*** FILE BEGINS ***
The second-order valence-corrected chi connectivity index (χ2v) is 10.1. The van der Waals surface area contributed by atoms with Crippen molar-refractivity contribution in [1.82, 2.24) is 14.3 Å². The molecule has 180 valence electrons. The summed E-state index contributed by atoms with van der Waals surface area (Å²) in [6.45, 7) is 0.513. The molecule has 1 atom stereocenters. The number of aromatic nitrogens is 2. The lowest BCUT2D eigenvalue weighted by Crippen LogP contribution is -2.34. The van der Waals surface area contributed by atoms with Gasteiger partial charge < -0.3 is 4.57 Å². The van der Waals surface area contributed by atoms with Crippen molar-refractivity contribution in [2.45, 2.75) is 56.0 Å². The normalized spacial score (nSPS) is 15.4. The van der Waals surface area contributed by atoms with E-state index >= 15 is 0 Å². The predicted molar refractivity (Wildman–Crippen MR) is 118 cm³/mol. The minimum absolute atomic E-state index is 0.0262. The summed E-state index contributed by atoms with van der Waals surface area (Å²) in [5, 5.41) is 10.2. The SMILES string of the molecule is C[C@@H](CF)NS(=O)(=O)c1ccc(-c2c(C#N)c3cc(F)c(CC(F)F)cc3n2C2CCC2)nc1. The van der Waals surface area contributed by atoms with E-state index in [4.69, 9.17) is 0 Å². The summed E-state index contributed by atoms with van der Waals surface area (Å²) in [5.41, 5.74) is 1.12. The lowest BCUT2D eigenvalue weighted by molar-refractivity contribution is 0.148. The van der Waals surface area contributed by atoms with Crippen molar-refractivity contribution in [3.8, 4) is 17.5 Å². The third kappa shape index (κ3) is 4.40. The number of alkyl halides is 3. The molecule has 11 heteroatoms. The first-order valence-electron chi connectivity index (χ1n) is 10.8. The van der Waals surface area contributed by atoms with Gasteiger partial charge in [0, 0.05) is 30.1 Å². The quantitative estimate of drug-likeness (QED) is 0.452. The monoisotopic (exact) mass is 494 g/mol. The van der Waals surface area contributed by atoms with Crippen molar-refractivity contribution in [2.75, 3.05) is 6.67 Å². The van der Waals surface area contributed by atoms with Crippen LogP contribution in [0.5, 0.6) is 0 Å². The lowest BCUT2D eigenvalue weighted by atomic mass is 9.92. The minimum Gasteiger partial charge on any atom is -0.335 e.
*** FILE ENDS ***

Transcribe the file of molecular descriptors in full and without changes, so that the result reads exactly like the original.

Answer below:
The second-order valence-corrected chi connectivity index (χ2v) is 10.1. The van der Waals surface area contributed by atoms with Crippen molar-refractivity contribution in [1.82, 2.24) is 14.3 Å². The molecule has 180 valence electrons. The summed E-state index contributed by atoms with van der Waals surface area (Å²) in [6.45, 7) is 0.513. The molecule has 1 atom stereocenters. The number of aromatic nitrogens is 2. The lowest BCUT2D eigenvalue weighted by Crippen LogP contribution is -2.34. The van der Waals surface area contributed by atoms with Gasteiger partial charge < -0.3 is 4.57 Å². The van der Waals surface area contributed by atoms with Crippen molar-refractivity contribution in [2.45, 2.75) is 56.0 Å². The normalized spacial score (nSPS) is 15.4. The van der Waals surface area contributed by atoms with E-state index >= 15 is 0 Å². The predicted molar refractivity (Wildman–Crippen MR) is 118 cm³/mol. The minimum absolute atomic E-state index is 0.0262. The summed E-state index contributed by atoms with van der Waals surface area (Å²) in [5, 5.41) is 10.2. The SMILES string of the molecule is C[C@@H](CF)NS(=O)(=O)c1ccc(-c2c(C#N)c3cc(F)c(CC(F)F)cc3n2C2CCC2)nc1. The van der Waals surface area contributed by atoms with E-state index in [4.69, 9.17) is 0 Å². The summed E-state index contributed by atoms with van der Waals surface area (Å²) in [5.41, 5.74) is 1.12. The lowest BCUT2D eigenvalue weighted by molar-refractivity contribution is 0.148. The van der Waals surface area contributed by atoms with Crippen molar-refractivity contribution in [3.8, 4) is 17.5 Å². The third kappa shape index (κ3) is 4.40. The number of alkyl halides is 3. The molecule has 11 heteroatoms. The first-order valence-electron chi connectivity index (χ1n) is 10.8. The van der Waals surface area contributed by atoms with Gasteiger partial charge in [0, 0.05) is 30.1 Å². The quantitative estimate of drug-likeness (QED) is 0.452. The monoisotopic (exact) mass is 494 g/mol. The van der Waals surface area contributed by atoms with Crippen molar-refractivity contribution in [2.75, 3.05) is 6.67 Å². The van der Waals surface area contributed by atoms with Crippen LogP contribution in [0.5, 0.6) is 0 Å². The lowest BCUT2D eigenvalue weighted by atomic mass is 9.92. The minimum Gasteiger partial charge on any atom is -0.335 e.